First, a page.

the wind comes from the North,
whistles through the marrow,
plays the body like a reed, causes it
to bow like the blades of beach grass
that are already so improbable here.
Mud emerges from hip-deep drifts
of dirty snow.
I want to kneel in it, smear it
all over my skin—
a sacrament to a Spring
I no longer believe exists.
Here, stock is more than simply
a base for a hearty soup.
It is the dark matter of DNA
that allows a species to survive
against all of the forces
that work against it.
Last week, a woman my age
took her own life. Downed
ninety-six odd pills, enclosed
in her car in some unknown parking lot—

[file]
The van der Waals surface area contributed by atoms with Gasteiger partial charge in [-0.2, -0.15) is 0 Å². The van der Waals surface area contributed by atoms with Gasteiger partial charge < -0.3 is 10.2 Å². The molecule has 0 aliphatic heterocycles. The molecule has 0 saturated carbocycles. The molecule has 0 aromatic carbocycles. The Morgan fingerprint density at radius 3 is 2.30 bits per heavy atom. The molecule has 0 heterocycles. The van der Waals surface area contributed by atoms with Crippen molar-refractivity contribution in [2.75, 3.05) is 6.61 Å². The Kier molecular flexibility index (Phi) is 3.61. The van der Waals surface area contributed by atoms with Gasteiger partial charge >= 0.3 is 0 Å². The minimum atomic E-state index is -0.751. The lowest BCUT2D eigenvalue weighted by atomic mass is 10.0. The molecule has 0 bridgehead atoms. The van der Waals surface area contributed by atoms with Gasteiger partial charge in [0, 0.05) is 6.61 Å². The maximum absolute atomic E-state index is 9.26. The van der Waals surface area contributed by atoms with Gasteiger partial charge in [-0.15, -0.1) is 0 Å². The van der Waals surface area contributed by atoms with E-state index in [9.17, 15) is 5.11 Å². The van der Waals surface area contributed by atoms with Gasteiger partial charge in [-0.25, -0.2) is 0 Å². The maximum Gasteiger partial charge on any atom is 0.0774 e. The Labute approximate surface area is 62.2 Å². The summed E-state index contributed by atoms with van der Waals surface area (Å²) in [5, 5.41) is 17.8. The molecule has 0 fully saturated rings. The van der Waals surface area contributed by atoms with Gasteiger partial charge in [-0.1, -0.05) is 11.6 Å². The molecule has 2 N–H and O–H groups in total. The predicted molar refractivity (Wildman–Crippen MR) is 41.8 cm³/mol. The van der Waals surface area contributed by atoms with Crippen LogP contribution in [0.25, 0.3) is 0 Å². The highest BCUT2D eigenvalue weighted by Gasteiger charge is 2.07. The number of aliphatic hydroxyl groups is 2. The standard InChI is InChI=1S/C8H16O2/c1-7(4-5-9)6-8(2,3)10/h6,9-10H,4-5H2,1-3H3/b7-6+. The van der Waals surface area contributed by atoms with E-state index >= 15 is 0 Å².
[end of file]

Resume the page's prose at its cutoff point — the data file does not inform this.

windows closed against the wind.
I think of her while I walk the beach.
Ice floes in April. The shore—
a jagged-edged landmark
where only what has been dead,
decayed, and drifting for days
dares to land.
Amy Waugh received her MFA from Iowa State University and transplanted to Northern Minnesota, where she now teaches professional writing at the University of Minnesota-Duluth. Her work has appeared in such journals as Mid-American Review, Cimarron Review, and Flyway: A Journal of Writing and Environment.